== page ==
Vancouver mayor voices "great displeasure" over provincial COVID-19 funding for city

Nov 5 2020, 11:04 am

Vancouver Mayor Kennedy Stewart voiced his “great displeasure” this week over a funding decision by the provincial government that he said left him feeling “gobsmacked.”

During a meeting on Wednesday, Stewart spoke about the fact that when COVID-19 first hit in the spring, the Big City Mayors Caucus “met with senior federal officials to express the need for operating funding for cities. Of course, the federal government has never provided direct operating money for cities, so we knew this was a long-shot.”

But as part of its response to the pandemic, the federal government did allocate $19 billion to the provinces and territories to help them in their restart efforts – money that Stewart said “was supposed to be distributed on a per-capita basis.”

Stewart said Vancouver was originally slated to receive around $60 million but that he was informed this week that amount would instead be closer to $16 million.

“As we’re in a caretaker government, this is a personal decision by the premier to do this,” he said. “The province decided to renege on the federal agreement and not distribute the money as agreed.”

This decision, he furthered, “is a detriment to BC’s biggest cities, including Vancouver, Surrey, and Burnaby. We’re the cities that are having the most difficulty; we’re the cites that are having to shoulder the burdens as we all know, and that was the intention of the federal funding.”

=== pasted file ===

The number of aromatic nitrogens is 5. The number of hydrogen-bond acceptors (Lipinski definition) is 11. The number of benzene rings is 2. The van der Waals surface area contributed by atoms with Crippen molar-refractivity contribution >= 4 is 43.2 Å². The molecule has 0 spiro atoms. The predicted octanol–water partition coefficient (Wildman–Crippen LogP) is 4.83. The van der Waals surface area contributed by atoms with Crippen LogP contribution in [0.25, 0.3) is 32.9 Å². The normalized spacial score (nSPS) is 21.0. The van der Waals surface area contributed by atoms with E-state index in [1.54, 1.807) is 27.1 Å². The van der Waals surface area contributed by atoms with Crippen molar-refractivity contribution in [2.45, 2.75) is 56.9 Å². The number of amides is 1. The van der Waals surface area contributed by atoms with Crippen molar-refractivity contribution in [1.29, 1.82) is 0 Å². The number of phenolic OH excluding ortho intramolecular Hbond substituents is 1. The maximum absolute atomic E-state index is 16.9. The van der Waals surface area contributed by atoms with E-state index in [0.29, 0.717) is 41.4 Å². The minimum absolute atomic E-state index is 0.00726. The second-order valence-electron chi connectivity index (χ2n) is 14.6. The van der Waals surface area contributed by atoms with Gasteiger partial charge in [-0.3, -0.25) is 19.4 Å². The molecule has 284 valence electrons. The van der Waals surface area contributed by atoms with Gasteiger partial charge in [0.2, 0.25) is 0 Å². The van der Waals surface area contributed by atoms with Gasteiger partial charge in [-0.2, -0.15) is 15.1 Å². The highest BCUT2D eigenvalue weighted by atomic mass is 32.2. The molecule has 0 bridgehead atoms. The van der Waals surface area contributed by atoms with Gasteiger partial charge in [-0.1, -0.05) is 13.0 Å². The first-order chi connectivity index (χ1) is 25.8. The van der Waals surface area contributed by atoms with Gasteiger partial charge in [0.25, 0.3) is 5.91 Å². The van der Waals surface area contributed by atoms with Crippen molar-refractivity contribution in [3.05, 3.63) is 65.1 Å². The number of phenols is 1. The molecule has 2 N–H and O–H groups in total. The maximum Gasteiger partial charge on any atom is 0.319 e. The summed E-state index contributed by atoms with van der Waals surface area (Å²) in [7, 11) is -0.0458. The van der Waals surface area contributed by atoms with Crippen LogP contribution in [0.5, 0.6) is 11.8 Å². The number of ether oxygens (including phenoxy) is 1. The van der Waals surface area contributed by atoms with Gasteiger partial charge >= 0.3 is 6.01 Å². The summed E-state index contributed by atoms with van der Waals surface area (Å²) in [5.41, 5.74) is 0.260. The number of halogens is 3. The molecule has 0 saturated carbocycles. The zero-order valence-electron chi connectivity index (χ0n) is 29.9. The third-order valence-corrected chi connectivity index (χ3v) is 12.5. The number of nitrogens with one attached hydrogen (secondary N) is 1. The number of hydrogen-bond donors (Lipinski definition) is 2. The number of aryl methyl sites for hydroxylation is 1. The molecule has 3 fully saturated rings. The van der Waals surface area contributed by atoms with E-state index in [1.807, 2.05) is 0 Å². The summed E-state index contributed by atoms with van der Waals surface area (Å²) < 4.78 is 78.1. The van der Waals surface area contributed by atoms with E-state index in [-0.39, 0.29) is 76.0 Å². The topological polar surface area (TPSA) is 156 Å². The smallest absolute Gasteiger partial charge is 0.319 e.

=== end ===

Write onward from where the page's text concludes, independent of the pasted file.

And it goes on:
However, “this is not what happened,” said Stewart. “I am communicating my great displeasure with the provincial government, and I’m really pretty gobsmacked about getting shafted over this.”

Asked by Councillor Pete Fry what council’s next steps in response to the decision would be, Stewart said he’s hoping the $16 million “is the first instalment of a larger package, and you can bet your bottom dollar I’ll be working on that.”

In the meantime, Stewart said the province’s decision means “means more tough choices ahead like increasing property taxes or making cuts to core services” in the city.

For his part, Surrey Mayor Doug McCallum expressed satisfaction with the way the money had been distributed, and the fact that his city will receive $15 million of the funding.

“I want to extend my sincere thanks and appreciation to the federal and provincial governments for their support to Surrey and all municipalities,” said McCallum in a statement. “This new funding ensures that Surrey will continue to operate in a position of relative strength despite the challenging circumstances.”

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